Dr. Shah: Drs. Hardten, Devgan, and Patterson, let’s say a patient has active DME that’s being treated. Are there particular lenses that may be more or less suitable? Are there lenses that would be contraindicated?

Dr. Hardten: Most of my patients being treated for DME get a standard monofocal acrylic IOL in the capsular bag with extended medical treatment, and then whatever the retina specialist has recommended for timing in respect to the ongoing treatment for DME as was mentioned earlier by our retinal specialists. If they have significant astigmatism, I will offer a toric implant, although you need to counsel the patients that their final best corrected vision is probably going to be compromised by the underlying DME. I discourage the expectation of exact refractive targeting because they’re more difficult to enhance, and may still have some changing refractive error because of corneal and macular changes over time. Spherical refractive error may be less predictable depending on the state of macular edema, because as retinal thickness varies there may be subtle changes in the axial length. Also, more dry eye and ocular surface disease in the diabetic is often present, especially in those who require treatment for DME.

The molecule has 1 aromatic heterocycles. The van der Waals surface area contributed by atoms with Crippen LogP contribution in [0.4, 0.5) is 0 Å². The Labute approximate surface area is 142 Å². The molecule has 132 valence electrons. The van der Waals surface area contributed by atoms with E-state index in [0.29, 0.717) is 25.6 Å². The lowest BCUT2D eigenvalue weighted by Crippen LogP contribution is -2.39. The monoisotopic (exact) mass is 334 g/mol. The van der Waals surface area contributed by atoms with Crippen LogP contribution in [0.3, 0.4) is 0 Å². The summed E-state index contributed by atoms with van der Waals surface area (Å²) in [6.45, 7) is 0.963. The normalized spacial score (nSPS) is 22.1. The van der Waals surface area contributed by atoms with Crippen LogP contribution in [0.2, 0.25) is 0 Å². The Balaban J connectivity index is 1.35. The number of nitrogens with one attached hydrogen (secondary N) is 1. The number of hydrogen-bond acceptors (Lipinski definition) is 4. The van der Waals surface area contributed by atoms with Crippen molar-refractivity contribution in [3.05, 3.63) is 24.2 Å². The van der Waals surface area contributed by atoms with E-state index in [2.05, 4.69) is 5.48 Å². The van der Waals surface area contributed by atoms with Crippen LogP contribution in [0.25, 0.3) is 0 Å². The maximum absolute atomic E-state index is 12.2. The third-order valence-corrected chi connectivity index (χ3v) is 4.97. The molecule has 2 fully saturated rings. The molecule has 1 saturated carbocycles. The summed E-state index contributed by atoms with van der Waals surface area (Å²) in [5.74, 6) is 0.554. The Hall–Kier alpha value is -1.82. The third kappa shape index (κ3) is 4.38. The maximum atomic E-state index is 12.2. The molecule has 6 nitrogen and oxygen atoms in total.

Dr. Devgan: Within 5 years of diagnosis of diabetes, very few patients have significant retinopathy and macular edema, but 10, 15, 20 years later, a lot more do. So, in general for these patients we go with a hydrophobic acrylic monofocal IOL. And, of course, a monofocal can be toric or nontoric. We avoid any type of multifocality and very importantly, we avoid extended-depth-of-field IOLs. I think EDOF IOLs may compromise the contrast and the ability for patients to discern fine details. And for targets, we choose about a plano target. But sometimes with some of these bad diabetics, erring on the side of a little myopia is certainly a good thing as well.